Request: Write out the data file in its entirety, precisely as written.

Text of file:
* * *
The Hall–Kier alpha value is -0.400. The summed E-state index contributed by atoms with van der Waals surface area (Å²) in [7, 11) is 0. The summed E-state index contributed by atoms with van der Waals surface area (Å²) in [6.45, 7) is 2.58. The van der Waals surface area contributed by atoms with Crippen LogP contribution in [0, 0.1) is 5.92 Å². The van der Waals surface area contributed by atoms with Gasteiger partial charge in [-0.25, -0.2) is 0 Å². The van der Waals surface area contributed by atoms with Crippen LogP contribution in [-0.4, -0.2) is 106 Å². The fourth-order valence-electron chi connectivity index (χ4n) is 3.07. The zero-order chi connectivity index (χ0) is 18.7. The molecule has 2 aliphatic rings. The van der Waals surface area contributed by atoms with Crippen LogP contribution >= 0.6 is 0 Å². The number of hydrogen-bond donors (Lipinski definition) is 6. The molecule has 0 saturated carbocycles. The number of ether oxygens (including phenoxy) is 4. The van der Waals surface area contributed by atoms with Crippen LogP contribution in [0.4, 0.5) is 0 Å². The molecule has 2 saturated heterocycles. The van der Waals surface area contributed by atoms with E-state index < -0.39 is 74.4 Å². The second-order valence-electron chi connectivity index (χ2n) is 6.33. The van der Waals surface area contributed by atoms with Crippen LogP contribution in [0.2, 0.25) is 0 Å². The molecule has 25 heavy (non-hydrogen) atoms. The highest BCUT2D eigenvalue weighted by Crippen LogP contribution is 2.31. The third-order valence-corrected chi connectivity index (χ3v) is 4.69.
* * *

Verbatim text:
The Hall–Kier alpha value is -0.400. The summed E-state index contributed by atoms with van der Waals surface area (Å²) in [7, 11) is 0. The summed E-state index contributed by atoms with van der Waals surface area (Å²) in [6.45, 7) is 2.58. The van der Waals surface area contributed by atoms with Crippen LogP contribution in [0, 0.1) is 5.92 Å². The van der Waals surface area contributed by atoms with Gasteiger partial charge in [-0.25, -0.2) is 0 Å². The van der Waals surface area contributed by atoms with Crippen LogP contribution in [-0.4, -0.2) is 106 Å². The fourth-order valence-electron chi connectivity index (χ4n) is 3.07. The zero-order chi connectivity index (χ0) is 18.7. The molecule has 2 aliphatic rings. The van der Waals surface area contributed by atoms with Crippen LogP contribution >= 0.6 is 0 Å². The number of hydrogen-bond donors (Lipinski definition) is 6. The molecule has 0 saturated carbocycles. The number of ether oxygens (including phenoxy) is 4. The van der Waals surface area contributed by atoms with Crippen LogP contribution in [0.4, 0.5) is 0 Å². The molecule has 2 saturated heterocycles. The van der Waals surface area contributed by atoms with E-state index < -0.39 is 74.4 Å². The second-order valence-electron chi connectivity index (χ2n) is 6.33. The van der Waals surface area contributed by atoms with Crippen LogP contribution in [0.2, 0.25) is 0 Å². The molecule has 25 heavy (non-hydrogen) atoms. The highest BCUT2D eigenvalue weighted by Crippen LogP contribution is 2.31. The third-order valence-corrected chi connectivity index (χ3v) is 4.69.